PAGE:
Addiction – It is More Than Physical Dependence
Many people are surprised to learn that sobriety is a spiritual journey. Most tend to believe that addiction is nothing more than a physical dependence on alcohol or drugs. This is just not true.
Drug and alcohol addiction is as much a spiritual malady as it is a physical illness. This is why it is so important for people to develop a spiritual practice in recovery once they get sober.
Detoxification and total abstinence from drugs and alcohol is how we address the physical aspect of substance abuse. A spiritual practice is how we address our need for spiritual health in sobriety. Addressing both of these aspects of the disease of addiction is essential to the recovery process.
Self-Centered Addiction Robs Us of a Spiritual Connection
Drug and alcohol addiction negatively impacts every area of life. This includes relationships, finances, employment, physical health, emotional wellbeing and – you guessed it – spirituality.
Many people have no problem understanding the way addiction causes a spiritual disconnection. Others struggle with this concept.
When we are addicted to drugs or alcohol, our number one priority becomes getting the next hit, fix, pill, drink, or drug. In the pursuit of the perfect high, we almost completely abandon any sense of morality or ethical behavior. We become completely self-centered in the course of our addiction.
It is not uncommon for addicted people to lie, cheat, steal, or beg so we can get high or drunk. We often lose any sense of connection to a Higher Power and our fellow man. We continue to sink deeper into our own darkness until we ultimately lose ourselves. This is the painful truth about addiction.
The Spiritual Consequences of Addiction
Hitting rock bottom can be compared to a type of spiritual bankruptcy. With this experience comes extreme shame and guilt for those who are newly sober. However; it is almost always the catalyst for a profound personal transformation.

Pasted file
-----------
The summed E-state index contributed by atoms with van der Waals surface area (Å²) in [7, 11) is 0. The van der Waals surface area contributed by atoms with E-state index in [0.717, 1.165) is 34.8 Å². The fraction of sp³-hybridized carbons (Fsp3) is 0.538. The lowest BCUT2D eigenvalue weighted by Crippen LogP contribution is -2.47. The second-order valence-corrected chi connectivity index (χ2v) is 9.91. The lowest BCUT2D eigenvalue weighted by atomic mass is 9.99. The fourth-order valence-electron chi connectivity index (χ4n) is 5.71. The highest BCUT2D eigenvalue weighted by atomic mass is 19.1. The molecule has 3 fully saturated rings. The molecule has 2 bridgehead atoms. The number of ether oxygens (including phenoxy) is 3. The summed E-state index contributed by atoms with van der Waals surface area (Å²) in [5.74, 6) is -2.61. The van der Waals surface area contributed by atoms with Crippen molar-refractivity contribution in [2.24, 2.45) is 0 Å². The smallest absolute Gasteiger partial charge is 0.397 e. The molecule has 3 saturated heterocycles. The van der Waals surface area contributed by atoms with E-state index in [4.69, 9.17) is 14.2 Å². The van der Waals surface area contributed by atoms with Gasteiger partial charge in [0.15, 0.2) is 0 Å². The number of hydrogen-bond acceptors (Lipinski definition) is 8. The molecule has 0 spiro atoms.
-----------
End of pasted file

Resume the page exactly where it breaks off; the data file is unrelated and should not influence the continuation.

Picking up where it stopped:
Most addicted people do not understand that they suffer from a disease. Self-seeking behavior is a direct consequence of this illness. Self-obsession can lead to extreme loneliness, emptiness, depression, a feeling of disconnectedness, and a total loss of direction and purpose. Very simply put, sobriety without spirituality makes for one miserable experience.
This is why we encourage our patients to develop a spiritual practice in recovery at Ashley. We include holistic practices in every treatment plan because we want to help patients heal their bodies, open their minds, and lift their spirits.
Feeling connected through a spiritual practice restores hope, promotes healing, and repairs broken relationships.
What is a Spiritual Practice?
A spiritual practice is an intentional activity that you engage in regularly to enhance your own spirituality. This can mean different things for different people.
The beauty of developing a spiritual practice in recovery is that you can do whatever you want! Many people choose yoga, meditation, chanting, or prayer. Some attend religious services. Others read certain literature. However; you do not have to follow the mainstream or go with popular practices.
Maybe exercising is your thing. Perhaps you find that spending time with animals is a spiritual practice for you. Or, you might feel the most connected when you are cooking a meal for your family.
Make it your goal to find a spiritual practice to incorporate into your life. Continue your search until you find what works for you. Once you have discovered your own personal spiritual practice, make it a priority in your life. Do it daily, or as frequently as you feel comfortable – but be consistent.
It is Perfectly Okay if You Don’t Believe in God
The term “spirituality” is a broad concept that allows for many different practices and perspectives. Generally, it involves a feeling of connection to something bigger than yourself. It also encompasses your own search for meaning and purpose in life.
Many people who get into recovery do not believe in God. That is okay. You do not have to believe in God to enjoy a spiritual practice in your life.
You Don’t Have to Be a Guru to Benefit from a Spiritual Practice
Many people shy away from developing a spiritual practice in recovery because of fear. They may have a fear of looking foolish. Or, they may be afraid that they won’t “do it right.” Others are afraid of what they might find if they start seeking spirituality in their daily lives.
Not to fear. No worries. No pressure. No stress.
You have the right to develop your own spiritual practice in your own way, on your own time, on your own terms. You are not being graded. There will not be a test. You can’t fail.
You can be foolish or you can be serious. You can explore this practice alone or in a group. You can revisit the spirituality of your childhood or you can create a new understanding of what it means in your life. It’s all up to you. It is YOUR very own personal practice, and it is sacred.
Don’t be afraid to discover your true nature. You will find that spiritual health will bring you peace, joy, balance, a sense of belonging, and a desire to continue to stay sober.